This also may be the time to institute a multi-year contract with your customers so you don't have to go through the same process next fall of spring. After all, you already have an idea of what is involved in plowing and maintaining your accounts. And by offering a multi-year contract, the customer can "lock in" pricing for an extended period, giving you a better handle on potential revenues. It also keeps competitors from getting a foot in the door with a good customer and prevents customers from canceling a contract because they don't liek their prices being raised every year.
Digging out new customers
Are you a contractor who won't take on just any new customer who calls during a snowstorm? If so, now is the time to contact those who did call during those hectic times but that you had to turn down. If you explain that you are a conscientious contractor who does not overbook yourself, it should be an easy sale to get this customer to commit now to next winter's plowing. And, by signing them up now, you will be able to more effectively plan your workload for next winter.
As mentioned, now is also the time to thank those who worked with or for you this past winter--as well as your customers for their business. Goodwill is easy to achieve with a little extra effort. Whether you hold that spring pizza party or not, consider sending a simple "thank you" card to subcontractors and employees as well as customers and suppliers. It will go a long way toward building good faith for next winter. Perhaps you could even send a mug with cookies, delivered along with the thank-you card. Everyone likes to think they are needed. A little effort in this area can pay off in big ways.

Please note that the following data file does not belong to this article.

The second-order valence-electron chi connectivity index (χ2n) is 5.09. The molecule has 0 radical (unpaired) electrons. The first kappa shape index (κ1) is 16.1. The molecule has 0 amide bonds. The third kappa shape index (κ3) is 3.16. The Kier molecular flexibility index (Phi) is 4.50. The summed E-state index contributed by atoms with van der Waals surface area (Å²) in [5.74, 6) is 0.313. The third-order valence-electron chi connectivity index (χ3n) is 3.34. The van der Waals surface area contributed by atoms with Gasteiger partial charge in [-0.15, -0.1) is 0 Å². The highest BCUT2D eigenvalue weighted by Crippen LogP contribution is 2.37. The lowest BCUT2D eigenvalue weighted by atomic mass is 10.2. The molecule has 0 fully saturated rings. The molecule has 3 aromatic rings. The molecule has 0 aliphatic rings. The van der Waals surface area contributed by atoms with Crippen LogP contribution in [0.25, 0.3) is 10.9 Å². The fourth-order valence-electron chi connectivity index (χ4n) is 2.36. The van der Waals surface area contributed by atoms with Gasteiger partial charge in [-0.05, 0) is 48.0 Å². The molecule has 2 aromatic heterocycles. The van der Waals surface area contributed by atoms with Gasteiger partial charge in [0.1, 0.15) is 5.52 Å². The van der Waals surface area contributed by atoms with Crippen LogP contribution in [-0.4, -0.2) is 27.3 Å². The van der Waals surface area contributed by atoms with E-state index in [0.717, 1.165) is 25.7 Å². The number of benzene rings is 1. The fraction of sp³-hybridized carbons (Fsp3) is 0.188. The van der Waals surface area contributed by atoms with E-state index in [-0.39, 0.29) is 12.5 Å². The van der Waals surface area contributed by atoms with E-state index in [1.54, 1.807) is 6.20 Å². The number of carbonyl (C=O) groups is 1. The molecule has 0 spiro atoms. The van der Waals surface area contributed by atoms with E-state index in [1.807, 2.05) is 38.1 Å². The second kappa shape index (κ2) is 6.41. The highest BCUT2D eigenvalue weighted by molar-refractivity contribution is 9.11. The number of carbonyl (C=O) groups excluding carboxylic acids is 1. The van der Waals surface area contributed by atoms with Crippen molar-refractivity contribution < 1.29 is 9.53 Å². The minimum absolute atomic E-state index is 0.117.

Snowplowing is not just a 3- or 4-month long though process. To be a viable profit center, you need to consider it year round. After all, landscape contractors, pavement-maintenance contractors, property managers and excavators think about their core (summer) business all year long. You should do the same with snowplowing. And when those good customers begin thinking about snow in July--when a lot of proposal requests are on the street--you'll be ready.
John Allin is board president of the Snow & Ice Management Association (SIMA) and CEO of Allin Cos. (Erie, Pa.).